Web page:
This article was first published on Huffington Post.
Grammar schools have been dominating the news agenda recently. Prime Minister Theresa May seems to be attempting to facilitate a genuine meritocratic society in education through selection by ability rather than money. However, we were told during the Referendum campaign our education system would collapse if the UK voted to leave the EU. The reality is – this is not happening!
Once the UK leaves the EU we will able to control all aspects of our education policy, and collaborate in areas which are mutually beneficial. This isn’t just pie-in-the-sky thinking, it is common sense for an outward-facing country in dealing with its European neighbours.
‘Project Fear’ claimed if we voted to leave the EU our universities would face financial ruin. We were told academics would flee the UK. We were told UK students would no longer be able to study abroad. False, false, false.
It was always clear leaving the EU would not hurt education in this country, as the UK doesn’t follow the EU in this area – it leads. UK universities dominate world university rankings along with the USA, unlike other EU Member States. No wonder the EU is working on its own ranking system in an attempt to cut grants to UK universities.
This is a view echoed by the Department for Education, which stated in 2014 “the UK Government does not believe that the EU approach to education policy coordination sufficiently recognises the variety and variation of experience and expertise in member states”.
The first policy which should be implemented the moment the UK leaves the EU should be ending the absurdity of Scottish tuition fees. This is the ridiculous situation where Scottish and EU students from outside the UK do not have to pay tuition fees in Scotland, whereas all the other students from the UK have to pay tuition fees in Scotland. Therefore, a French student pays no tuition fees in St Andrews, whereas an English student studying in St Andrews does. This is because EU law forbids discrimination on nationality grounds against nationals from other EU Member States, but does not cover discrimination within a Member State.
Additionally, under the same rules the UK Government is required to offer student loans to non-UK EU nationals. Why should the UK subsidise other EU nationals at all? After all, thousands of non-UK citizens fail to pay back loans the UK Government has given them.
These policies are also discriminatory. The UK charges students different fees for education depending on where they are from. We are forced to charge EU students the same fees as UK students, whereas non-EU students are charged an astronomical amount.
It is also clear the UK will continue to engage with its European neighbours, therefore leaving will not result in throwing the baby out with the bathwater. The UK will go on co-operating in mutually beneficial schemes.
One of these mutually beneficial schemes is the Erasmus+ programme. Erasmus+ is a programme allowing students from the UK to study in other countries. Even though this programme was set up by the EU, it is not limited to EU countries. Turkey is a full member of the Erasmus+ programme despite not being in the EU or the single market. All other countries in the world are able to participate in some actions under Erasmus+, but only if they meet the criteria – which most countries do.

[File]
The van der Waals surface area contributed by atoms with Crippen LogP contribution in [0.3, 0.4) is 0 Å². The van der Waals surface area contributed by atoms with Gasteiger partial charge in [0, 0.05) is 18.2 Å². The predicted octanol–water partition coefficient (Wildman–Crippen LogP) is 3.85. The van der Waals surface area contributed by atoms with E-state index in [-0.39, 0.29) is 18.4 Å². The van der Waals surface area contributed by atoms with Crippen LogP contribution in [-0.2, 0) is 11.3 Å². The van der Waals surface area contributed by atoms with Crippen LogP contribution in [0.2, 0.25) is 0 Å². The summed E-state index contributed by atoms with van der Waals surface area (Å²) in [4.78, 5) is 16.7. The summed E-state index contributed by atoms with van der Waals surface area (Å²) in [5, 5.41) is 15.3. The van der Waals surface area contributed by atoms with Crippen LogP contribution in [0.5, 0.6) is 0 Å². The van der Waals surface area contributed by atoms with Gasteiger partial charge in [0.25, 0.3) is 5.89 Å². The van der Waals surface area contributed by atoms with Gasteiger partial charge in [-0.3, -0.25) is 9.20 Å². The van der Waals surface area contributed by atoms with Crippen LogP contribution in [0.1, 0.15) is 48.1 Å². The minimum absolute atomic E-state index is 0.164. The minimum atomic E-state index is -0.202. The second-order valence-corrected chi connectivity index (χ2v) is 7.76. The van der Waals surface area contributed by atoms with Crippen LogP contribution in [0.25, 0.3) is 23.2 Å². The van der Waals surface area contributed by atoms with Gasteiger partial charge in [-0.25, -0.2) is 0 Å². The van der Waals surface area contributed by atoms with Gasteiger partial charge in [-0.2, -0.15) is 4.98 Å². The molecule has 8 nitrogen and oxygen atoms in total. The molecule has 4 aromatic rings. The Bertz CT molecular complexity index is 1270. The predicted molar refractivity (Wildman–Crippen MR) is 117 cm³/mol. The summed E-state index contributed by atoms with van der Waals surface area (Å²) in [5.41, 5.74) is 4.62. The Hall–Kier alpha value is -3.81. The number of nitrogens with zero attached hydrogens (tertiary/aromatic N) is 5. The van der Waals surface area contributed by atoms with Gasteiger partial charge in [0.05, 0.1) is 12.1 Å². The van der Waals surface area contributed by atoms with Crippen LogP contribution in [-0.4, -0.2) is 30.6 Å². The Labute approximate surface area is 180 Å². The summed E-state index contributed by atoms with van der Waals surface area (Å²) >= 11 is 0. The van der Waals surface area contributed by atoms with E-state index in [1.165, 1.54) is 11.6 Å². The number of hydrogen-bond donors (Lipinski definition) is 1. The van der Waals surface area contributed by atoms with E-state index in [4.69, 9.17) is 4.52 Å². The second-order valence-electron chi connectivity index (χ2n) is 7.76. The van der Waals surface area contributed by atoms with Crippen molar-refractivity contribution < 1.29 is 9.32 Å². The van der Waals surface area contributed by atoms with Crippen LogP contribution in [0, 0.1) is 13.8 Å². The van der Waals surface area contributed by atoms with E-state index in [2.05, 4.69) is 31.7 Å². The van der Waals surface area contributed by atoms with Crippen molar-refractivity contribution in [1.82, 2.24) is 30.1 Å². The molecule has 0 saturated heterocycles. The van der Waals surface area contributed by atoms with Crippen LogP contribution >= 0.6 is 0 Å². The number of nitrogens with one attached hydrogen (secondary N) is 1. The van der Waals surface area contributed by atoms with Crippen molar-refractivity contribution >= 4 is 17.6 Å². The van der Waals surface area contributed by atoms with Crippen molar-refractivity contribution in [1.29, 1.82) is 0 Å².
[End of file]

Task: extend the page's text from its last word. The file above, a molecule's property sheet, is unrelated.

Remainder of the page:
Why would the EU wish to exclude the UK from Erasmus+? The EU does very well out of the UK being a member of the programme due to the excellence of our universities. Each year 25,000 EU students come to the UK on the programme, and only 14,000 UK students use it abroad. There is absolutely no reason why Erasmus+ will end once the UK leaves the EU.
The UK will continue with the Bologna Process, which covers over 40 countries. This is the standardisation of university education. As a result, university courses consist mainly of credits throughout the participating countries, allowing comparisons and transference.
Mutual recognition of qualifications will not disappear. Perhaps a sensible reform is needed of mutual sanctions which exist in theory, but not in practice.
In addition, the Horizon 2020 programme – the EU’s research and innovation programme – was one of UK universities’ main concerns post-Brexit. However, we have seen the UK Government underwrite all the EU’s pledges in this area in the short period since we voted ‘Leave’ on June 23rd.
Finally, we can end the disgraceful EU propaganda aimed at children and students. The EU produces and distributes material specifically aimed at children. This material is full of cartoons and games in glossy magazines, such as the publication “It’s a better life – How the EU’s single market benefits you.” The UK after Brexit will finally be able to comply with domestic law requiring political balance in schools.
The Brexit vote was about control; it was not about turning the clock back. There are some areas where international co-operation is beneficial, some areas where it is not. Brexit means we will be able to have total control over our education policy. The UK’s elected representatives will have the ability to decide in which areas the UK will co-operate and which areas it will not. The sooner we Get Britain Out of the EU the better.